Wollongong's Merrigong Theatre Company is currently experiencing its "darkest hour".
However, the not-for-profit's management say they are hopeful as they work with levels of government to ensure its ongoing viability.
Merrigong's artistic director Simon Hinton said their current projections show a likely $4 million downturn in revenue by the end of this calendar year.
He said they'd had 380 performances cancelled to date due to the COVID-19 pandemic.
"We're in an industry that was shut down on March 18, and has no clear date for when we would open at any viable level," he said.
Mr Hinton said they were working with council and other levels of government to ensure the future sustainability of the organisation.
"But it's certainly our darkest hour," he said.
"We're obviously, like most of our industry, under extreme financial stress.
"In operating our venues, we earn 80 per cent of our revenue from box office and venue hire, and that was basically turned off like a tap on March 18.
"We are in receipt of JobKeeper, at least until the end of September, so that has kept the wolf from the door for now.
"We're waiting on some information on state government funding, and we're waiting to see if there will be any extension to JobKeeper."
Mr Hinton said they hoped to have some events up and running from mid-September, but that will depend on whether restrictions on venue capacity are lifted.
"At the moment, we could open our venues, but only at one person per four square metres, which makes theatres totally non-viable, because that's about one in four seats," he said.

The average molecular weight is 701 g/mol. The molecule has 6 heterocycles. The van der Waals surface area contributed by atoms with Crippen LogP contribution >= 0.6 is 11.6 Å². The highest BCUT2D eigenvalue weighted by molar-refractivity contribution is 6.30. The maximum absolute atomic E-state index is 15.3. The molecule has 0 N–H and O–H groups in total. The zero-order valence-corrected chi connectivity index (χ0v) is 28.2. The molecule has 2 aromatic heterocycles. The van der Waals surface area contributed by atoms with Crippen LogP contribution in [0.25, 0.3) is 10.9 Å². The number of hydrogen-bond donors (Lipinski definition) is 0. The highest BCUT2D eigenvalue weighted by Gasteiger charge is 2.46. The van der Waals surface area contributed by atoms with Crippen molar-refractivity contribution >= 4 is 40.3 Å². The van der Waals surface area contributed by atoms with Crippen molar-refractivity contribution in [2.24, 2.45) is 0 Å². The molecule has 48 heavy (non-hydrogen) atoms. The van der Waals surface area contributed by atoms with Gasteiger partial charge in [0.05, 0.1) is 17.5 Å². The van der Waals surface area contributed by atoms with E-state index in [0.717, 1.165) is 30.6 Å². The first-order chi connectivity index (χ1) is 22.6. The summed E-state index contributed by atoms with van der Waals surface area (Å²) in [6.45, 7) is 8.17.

"Performing arts venues really operate usually needing 70 to 80 per cent capacity to break even on an event.
"We have COVID safe plans in place, training and all kinds of things for our venues, but at the moment, until the capacities are larger, it's just not viable to do anything but a handful of small events."
Mr Hinton said unless there was additional government support between now and the end of 2020, their "worst case modelling" shows they would have had exhausted their financial reserves by late in the year.
"The community have been incredible," he said.
"A lot of people who held tickets to cancelled performances have turned that money into tax deductible donations to Merrigong, (as) we're a registered charity.
"That's been a great help, but it's not going to save the organisation without us being able to re-open without those restrictions."
Meanwhile, in response to the COVID-19 crisis and its effect on employment opportunities for performing artists, Merrigong recently 'rebooted' its MERRIGONGX Artists' Program for 2020.
A dozen artists will share in $24,000 funding for the development of new performance projects.
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